Summer questions: Credit chief Keith McLaughlin on planning for uncertainty

Keith McLaughlin, managing director of credit bureau Centrix, says the Government needs to empower businesses and get out of their way and let them focus on growing.

How would you describe 2021 for your business?

We started the year with a strong business plan that was focused on growth by continuing to do what we do best – innovating and offering business owners insights to manage their credit risk through our market-leading data and analytics.

Like so many businesses, things were tracking well until the nationwide lockdown. With the economy paused, the credit market fell, and it has only progressively recovered with the loosening of restrictions.

While the lockdown impacted our business, we’ve been able to take the opportunity to continue innovating and developing new products, which sets us up well for 2022 as the economy enters a post-pandemic phase.

How is your business planning to tackle 2022?

We’re hoping the high levels of vaccination and the Covid traffic light system means that we can avoid another lockdown and the economy can remain open.

This will allow us to continue supporting our customers and grow. But like all business owners, we are also planning for uncertainty and how we will tackle different scenarios.

What will be the major challenges and/or opportunities for your industry?

Ongoing changes to financial regulations are going to continue impacting our business, as well as thousands of Kiwi businesses across the country.

The implications of the recent changes to the CCCFA, for example, is likely to take many New Zealanders by surprise with lenders needing to undertake much greater due diligence when making lending decisions. This will see them looking much more closely at the spending and saving habits of applicants.

A key disruptor on the horizon is open banking, which is already disrupting the financial industry worldwide. At this stage, we’re not sure when it will be embraced by Kiwi banks, but when it does arrive, we are likely to see an explosion of new fintech products that will require the financial sector to adjust their business models and compete.

How do you think the Government has handled the Covid-19 crisis?

While it’s easy to stand on the sidelines and criticise, I do think some of the decision-making has been a little inconsistent and slow to adapt to a rapidly changing situation.

In saying that, you just need to look overseas to see how bad the situation has been in some countries – they have done a good job at protecting our population and keeping our mortality rate low.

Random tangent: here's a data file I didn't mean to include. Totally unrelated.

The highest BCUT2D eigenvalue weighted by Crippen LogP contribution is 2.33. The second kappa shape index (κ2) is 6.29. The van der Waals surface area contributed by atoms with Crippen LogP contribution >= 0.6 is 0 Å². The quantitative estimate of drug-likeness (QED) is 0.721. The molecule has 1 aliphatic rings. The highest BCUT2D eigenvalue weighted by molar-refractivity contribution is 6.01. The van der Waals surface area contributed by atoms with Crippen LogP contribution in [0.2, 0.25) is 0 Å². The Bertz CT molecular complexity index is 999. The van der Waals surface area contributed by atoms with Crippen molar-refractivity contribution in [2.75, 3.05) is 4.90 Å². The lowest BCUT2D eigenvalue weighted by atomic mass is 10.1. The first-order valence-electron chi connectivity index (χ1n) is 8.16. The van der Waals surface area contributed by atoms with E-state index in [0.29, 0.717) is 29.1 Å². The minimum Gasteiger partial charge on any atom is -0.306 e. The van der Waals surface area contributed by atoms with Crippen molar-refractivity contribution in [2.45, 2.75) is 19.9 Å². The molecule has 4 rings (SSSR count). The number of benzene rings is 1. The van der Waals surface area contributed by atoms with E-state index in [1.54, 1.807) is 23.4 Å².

What are two key things the Government should do for economic recovery?

At the end of the day, our economic recovery will be led by business and not government.

Government needs to empower businesses and get out of their way and let them focus on growing. Regulatory change should support this – freeing them from unnecessary red tape.

Every business owner I know wants to control their own destiny. We just need to let them get on and do it.

What was the most interesting non-Covid story of 2021?

Personally, I have found the conversation around governance and the Three Waters reforms incredibly interesting. These are major reforms and deserve scrutiny as they will have major long-term impacts on the role of local government.

What are your predictions for 2022?

I think next year we are likely to see the Government quite active in its reform programme.

This is the first time in 25 years that we have had one party in power, and we might not see it again. I would expect the Labour Party to take advantage of their majority next year before the election in 2023.

What’s the worst mistake you’ve made in business?

The most valuable piece of advice I ever received was when I set up Baycorp. I was told “when you’re running a business, you need to make decisions every single day – and you are not going be right all the time but that’s okay”.

The most important thing is what you do when you are wrong and how you go about fixing it.

This is something I’ve carried with me throughout my career. It’s a key part of how we run out team at Centrix – understanding that we will sometimes get things wrong, acknowledge it when it happens and focus on fixing it.

What would you rate as your greatest success in business?

I’ve had a challenging and rewarding career in New Zealand’s financial industry. As a founder of both Baycorp and Centrix, my greatest joy is watching people grow and develop.

Where are you holidaying this summer?

I’m looking forward to getting out of Auckland and putting my feet up on a beach in the Coromandel Peninsula – and I imagine I’m not alone in that!

How has the media reported Covid and what’s your view of the Fourth Estate?

Something I have noticed coming through some of the coverage is the reflection of a journalist’s own opinion or the editorial influence of an outlet on the framing.

Despite this, I think our media’s coverage of the Covid pandemic has been comprehensive and extensive from all outlets, and I have no question around the adequacy and ability of our reporters.

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